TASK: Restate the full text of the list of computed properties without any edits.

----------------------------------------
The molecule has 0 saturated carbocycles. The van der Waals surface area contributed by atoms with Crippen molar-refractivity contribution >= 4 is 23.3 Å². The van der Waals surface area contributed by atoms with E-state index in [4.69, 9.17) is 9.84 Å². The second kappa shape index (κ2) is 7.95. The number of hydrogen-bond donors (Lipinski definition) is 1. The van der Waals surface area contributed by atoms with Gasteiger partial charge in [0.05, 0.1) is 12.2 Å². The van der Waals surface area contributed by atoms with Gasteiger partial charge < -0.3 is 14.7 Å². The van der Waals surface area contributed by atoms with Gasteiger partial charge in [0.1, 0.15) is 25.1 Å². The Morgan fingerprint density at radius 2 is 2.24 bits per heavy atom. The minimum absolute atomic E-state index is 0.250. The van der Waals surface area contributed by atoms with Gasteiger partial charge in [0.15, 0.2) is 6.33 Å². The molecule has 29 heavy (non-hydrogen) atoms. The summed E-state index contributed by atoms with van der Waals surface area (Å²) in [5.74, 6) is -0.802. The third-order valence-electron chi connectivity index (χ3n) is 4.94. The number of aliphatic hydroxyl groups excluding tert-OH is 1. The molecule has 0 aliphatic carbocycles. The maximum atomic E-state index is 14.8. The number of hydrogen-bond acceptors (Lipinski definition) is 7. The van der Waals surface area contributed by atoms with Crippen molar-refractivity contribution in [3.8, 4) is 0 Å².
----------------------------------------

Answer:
The molecule has 0 saturated carbocycles. The van der Waals surface area contributed by atoms with Crippen molar-refractivity contribution >= 4 is 23.3 Å². The van der Waals surface area contributed by atoms with E-state index in [4.69, 9.17) is 9.84 Å². The second kappa shape index (κ2) is 7.95. The number of hydrogen-bond donors (Lipinski definition) is 1. The van der Waals surface area contributed by atoms with Gasteiger partial charge in [0.05, 0.1) is 12.2 Å². The van der Waals surface area contributed by atoms with Gasteiger partial charge < -0.3 is 14.7 Å². The van der Waals surface area contributed by atoms with Gasteiger partial charge in [0.1, 0.15) is 25.1 Å². The Morgan fingerprint density at radius 2 is 2.24 bits per heavy atom. The minimum absolute atomic E-state index is 0.250. The van der Waals surface area contributed by atoms with Gasteiger partial charge in [0.15, 0.2) is 6.33 Å². The molecule has 29 heavy (non-hydrogen) atoms. The summed E-state index contributed by atoms with van der Waals surface area (Å²) in [5.74, 6) is -0.802. The third-order valence-electron chi connectivity index (χ3n) is 4.94. The number of aliphatic hydroxyl groups excluding tert-OH is 1. The molecule has 0 aliphatic carbocycles. The maximum atomic E-state index is 14.8. The number of hydrogen-bond acceptors (Lipinski definition) is 7. The van der Waals surface area contributed by atoms with Crippen molar-refractivity contribution in [3.8, 4) is 0 Å².